Children are still being separated from their parents by the Trump administration
More than 900 children have been separated from their parents at the U.S. border in the year since the Trump administration officially ended its “zero tolerance” policy that resulted in families being separated. According to the New York Times, these 911 children have been held in detention for an average of 68 days, and four of these children have been separated from their families for more than 300 days. More than half of the children were under the age of 10 when they were taken from their parents, and 185 children were 5 years of age or younger.
The American Civil Liberties Union (ACLU) filed documents in federal court this week documenting the administration’s continued actions to remove children from their families under the administration’s immigration policy. Children are being separated from their parents for minor occurrences such as an incidence of shoplifting on a parent’s record. The ACLU has asked a federal judge to rule that the administration may only take children from their parents when there is evidence that the child is in genuine danger. The current policy allows immigration officials broad discretion to separate families at the border.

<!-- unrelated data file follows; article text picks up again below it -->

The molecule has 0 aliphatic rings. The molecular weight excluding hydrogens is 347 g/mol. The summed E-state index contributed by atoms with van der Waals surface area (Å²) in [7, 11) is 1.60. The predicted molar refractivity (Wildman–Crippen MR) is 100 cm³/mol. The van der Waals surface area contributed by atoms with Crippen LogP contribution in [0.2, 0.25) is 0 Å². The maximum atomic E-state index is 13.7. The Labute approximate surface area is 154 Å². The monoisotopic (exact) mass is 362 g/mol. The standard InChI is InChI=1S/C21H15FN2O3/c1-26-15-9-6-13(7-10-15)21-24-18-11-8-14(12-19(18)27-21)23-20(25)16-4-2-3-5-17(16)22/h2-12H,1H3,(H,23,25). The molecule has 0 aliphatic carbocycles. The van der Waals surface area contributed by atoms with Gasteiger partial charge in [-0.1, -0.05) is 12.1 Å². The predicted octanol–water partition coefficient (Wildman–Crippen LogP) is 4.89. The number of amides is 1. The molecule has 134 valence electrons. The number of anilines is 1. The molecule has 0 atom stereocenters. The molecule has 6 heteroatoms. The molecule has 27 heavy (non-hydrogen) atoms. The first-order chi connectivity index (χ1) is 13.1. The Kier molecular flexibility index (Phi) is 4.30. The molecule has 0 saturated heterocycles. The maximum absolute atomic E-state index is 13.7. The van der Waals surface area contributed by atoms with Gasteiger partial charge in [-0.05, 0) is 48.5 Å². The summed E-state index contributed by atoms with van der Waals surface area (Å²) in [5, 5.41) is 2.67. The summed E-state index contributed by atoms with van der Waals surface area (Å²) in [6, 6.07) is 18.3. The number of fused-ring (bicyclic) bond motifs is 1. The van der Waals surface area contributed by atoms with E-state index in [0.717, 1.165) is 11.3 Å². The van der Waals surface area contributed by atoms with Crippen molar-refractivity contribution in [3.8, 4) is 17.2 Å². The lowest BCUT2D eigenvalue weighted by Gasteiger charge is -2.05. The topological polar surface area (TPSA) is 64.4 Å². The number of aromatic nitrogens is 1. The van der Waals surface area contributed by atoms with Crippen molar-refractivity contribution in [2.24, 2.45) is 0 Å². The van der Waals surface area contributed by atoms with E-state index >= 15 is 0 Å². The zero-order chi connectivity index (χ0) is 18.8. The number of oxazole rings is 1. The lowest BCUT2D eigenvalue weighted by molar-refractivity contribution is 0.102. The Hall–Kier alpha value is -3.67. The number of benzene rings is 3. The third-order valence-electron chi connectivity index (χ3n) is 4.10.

We know that holding children in detention for any length of time, even with their parents, has significant and long-lasting consequences for the safety, health, development and well-being of children. We cannot undo the harm caused to children as a result of being separated from their parents and held in detention, but it is critical that these children be released from detention and reunited with their parents without delay, and it is imperative that the Trump administration immediately stop separating children from their families at the U.S. border.
If we want to live in a country where our own children feel safe and loved, then we must make it true for every child in our care—no matter their country of origin.